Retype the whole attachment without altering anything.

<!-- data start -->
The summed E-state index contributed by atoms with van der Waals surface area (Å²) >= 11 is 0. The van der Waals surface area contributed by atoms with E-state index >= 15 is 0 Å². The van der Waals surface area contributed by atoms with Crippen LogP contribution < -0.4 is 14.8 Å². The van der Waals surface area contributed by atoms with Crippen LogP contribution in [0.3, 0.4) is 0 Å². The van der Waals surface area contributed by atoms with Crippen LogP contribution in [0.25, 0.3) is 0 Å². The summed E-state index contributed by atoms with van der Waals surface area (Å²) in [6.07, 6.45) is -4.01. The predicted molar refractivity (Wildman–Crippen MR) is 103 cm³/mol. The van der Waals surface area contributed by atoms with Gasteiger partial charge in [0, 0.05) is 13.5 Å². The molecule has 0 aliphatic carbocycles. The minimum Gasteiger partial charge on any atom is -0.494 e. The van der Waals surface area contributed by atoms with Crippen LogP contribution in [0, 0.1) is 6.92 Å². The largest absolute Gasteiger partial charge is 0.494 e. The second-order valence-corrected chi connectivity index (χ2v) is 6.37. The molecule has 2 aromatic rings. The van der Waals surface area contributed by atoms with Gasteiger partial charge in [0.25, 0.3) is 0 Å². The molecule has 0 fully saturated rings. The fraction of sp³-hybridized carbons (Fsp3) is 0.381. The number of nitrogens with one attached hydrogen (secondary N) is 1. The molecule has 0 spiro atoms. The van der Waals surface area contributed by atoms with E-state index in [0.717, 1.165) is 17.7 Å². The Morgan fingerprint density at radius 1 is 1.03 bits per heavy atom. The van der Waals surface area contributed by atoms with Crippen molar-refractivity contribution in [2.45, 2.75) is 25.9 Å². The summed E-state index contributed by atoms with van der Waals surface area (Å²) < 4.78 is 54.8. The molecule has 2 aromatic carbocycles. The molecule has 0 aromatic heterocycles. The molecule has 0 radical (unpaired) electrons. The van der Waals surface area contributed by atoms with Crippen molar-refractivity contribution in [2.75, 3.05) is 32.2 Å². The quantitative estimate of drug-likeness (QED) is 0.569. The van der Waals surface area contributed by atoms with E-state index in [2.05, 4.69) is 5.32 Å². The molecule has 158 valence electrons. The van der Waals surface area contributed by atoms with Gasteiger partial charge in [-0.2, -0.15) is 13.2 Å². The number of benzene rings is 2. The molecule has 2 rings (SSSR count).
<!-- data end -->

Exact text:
The summed E-state index contributed by atoms with van der Waals surface area (Å²) >= 11 is 0. The van der Waals surface area contributed by atoms with E-state index >= 15 is 0 Å². The van der Waals surface area contributed by atoms with Crippen LogP contribution < -0.4 is 14.8 Å². The van der Waals surface area contributed by atoms with Crippen LogP contribution in [0.3, 0.4) is 0 Å². The van der Waals surface area contributed by atoms with Crippen LogP contribution in [0.25, 0.3) is 0 Å². The summed E-state index contributed by atoms with van der Waals surface area (Å²) in [6.07, 6.45) is -4.01. The predicted molar refractivity (Wildman–Crippen MR) is 103 cm³/mol. The van der Waals surface area contributed by atoms with Gasteiger partial charge in [0, 0.05) is 13.5 Å². The molecule has 0 aliphatic carbocycles. The minimum Gasteiger partial charge on any atom is -0.494 e. The van der Waals surface area contributed by atoms with Crippen LogP contribution in [0, 0.1) is 6.92 Å². The largest absolute Gasteiger partial charge is 0.494 e. The second-order valence-corrected chi connectivity index (χ2v) is 6.37. The molecule has 2 aromatic rings. The van der Waals surface area contributed by atoms with Gasteiger partial charge in [0.25, 0.3) is 0 Å². The molecule has 0 fully saturated rings. The fraction of sp³-hybridized carbons (Fsp3) is 0.381. The number of nitrogens with one attached hydrogen (secondary N) is 1. The molecule has 0 spiro atoms. The van der Waals surface area contributed by atoms with E-state index in [0.717, 1.165) is 17.7 Å². The Morgan fingerprint density at radius 1 is 1.03 bits per heavy atom. The van der Waals surface area contributed by atoms with Crippen molar-refractivity contribution in [2.45, 2.75) is 25.9 Å². The summed E-state index contributed by atoms with van der Waals surface area (Å²) < 4.78 is 54.8. The molecule has 2 aromatic carbocycles. The molecule has 0 aromatic heterocycles. The molecule has 0 radical (unpaired) electrons. The van der Waals surface area contributed by atoms with Crippen molar-refractivity contribution in [2.75, 3.05) is 32.2 Å². The quantitative estimate of drug-likeness (QED) is 0.569. The van der Waals surface area contributed by atoms with E-state index in [2.05, 4.69) is 5.32 Å². The molecule has 158 valence electrons. The van der Waals surface area contributed by atoms with Gasteiger partial charge in [-0.2, -0.15) is 13.2 Å². The number of benzene rings is 2. The molecule has 2 rings (SSSR count).